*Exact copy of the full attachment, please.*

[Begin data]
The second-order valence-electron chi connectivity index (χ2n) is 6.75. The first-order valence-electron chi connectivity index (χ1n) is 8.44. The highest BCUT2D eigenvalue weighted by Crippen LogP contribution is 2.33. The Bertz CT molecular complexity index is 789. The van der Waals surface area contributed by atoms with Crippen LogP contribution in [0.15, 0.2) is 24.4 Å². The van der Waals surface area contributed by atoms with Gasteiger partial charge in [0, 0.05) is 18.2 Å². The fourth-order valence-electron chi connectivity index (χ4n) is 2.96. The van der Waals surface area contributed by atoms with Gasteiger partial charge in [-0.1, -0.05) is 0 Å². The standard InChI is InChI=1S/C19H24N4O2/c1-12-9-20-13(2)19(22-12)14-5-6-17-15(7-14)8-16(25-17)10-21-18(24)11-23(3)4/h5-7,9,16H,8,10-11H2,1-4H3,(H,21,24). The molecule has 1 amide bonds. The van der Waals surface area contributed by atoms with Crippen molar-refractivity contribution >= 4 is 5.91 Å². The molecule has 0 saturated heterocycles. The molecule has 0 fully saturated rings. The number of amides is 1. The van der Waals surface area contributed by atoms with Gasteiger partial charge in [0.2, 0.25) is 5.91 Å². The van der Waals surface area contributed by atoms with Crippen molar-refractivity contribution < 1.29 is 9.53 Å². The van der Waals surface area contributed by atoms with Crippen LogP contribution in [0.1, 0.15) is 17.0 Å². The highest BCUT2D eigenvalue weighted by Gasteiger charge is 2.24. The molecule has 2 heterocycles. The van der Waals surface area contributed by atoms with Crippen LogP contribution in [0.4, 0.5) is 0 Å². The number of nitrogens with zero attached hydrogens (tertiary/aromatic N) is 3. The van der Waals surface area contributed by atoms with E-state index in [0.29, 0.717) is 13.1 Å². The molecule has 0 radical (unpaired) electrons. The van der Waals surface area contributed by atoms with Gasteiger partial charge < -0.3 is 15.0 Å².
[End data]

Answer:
The second-order valence-electron chi connectivity index (χ2n) is 6.75. The first-order valence-electron chi connectivity index (χ1n) is 8.44. The highest BCUT2D eigenvalue weighted by Crippen LogP contribution is 2.33. The Bertz CT molecular complexity index is 789. The van der Waals surface area contributed by atoms with Crippen LogP contribution in [0.15, 0.2) is 24.4 Å². The van der Waals surface area contributed by atoms with Gasteiger partial charge in [0, 0.05) is 18.2 Å². The fourth-order valence-electron chi connectivity index (χ4n) is 2.96. The van der Waals surface area contributed by atoms with Gasteiger partial charge in [-0.1, -0.05) is 0 Å². The standard InChI is InChI=1S/C19H24N4O2/c1-12-9-20-13(2)19(22-12)14-5-6-17-15(7-14)8-16(25-17)10-21-18(24)11-23(3)4/h5-7,9,16H,8,10-11H2,1-4H3,(H,21,24). The molecule has 1 amide bonds. The van der Waals surface area contributed by atoms with Crippen molar-refractivity contribution >= 4 is 5.91 Å². The molecule has 0 saturated heterocycles. The molecule has 0 fully saturated rings. The number of amides is 1. The van der Waals surface area contributed by atoms with Gasteiger partial charge in [0.2, 0.25) is 5.91 Å². The van der Waals surface area contributed by atoms with Crippen molar-refractivity contribution < 1.29 is 9.53 Å². The van der Waals surface area contributed by atoms with Crippen LogP contribution in [0.1, 0.15) is 17.0 Å². The highest BCUT2D eigenvalue weighted by Gasteiger charge is 2.24. The molecule has 2 heterocycles. The van der Waals surface area contributed by atoms with Crippen LogP contribution in [0.4, 0.5) is 0 Å². The number of nitrogens with zero attached hydrogens (tertiary/aromatic N) is 3. The van der Waals surface area contributed by atoms with E-state index in [0.29, 0.717) is 13.1 Å². The molecule has 0 radical (unpaired) electrons. The van der Waals surface area contributed by atoms with Gasteiger partial charge < -0.3 is 15.0 Å².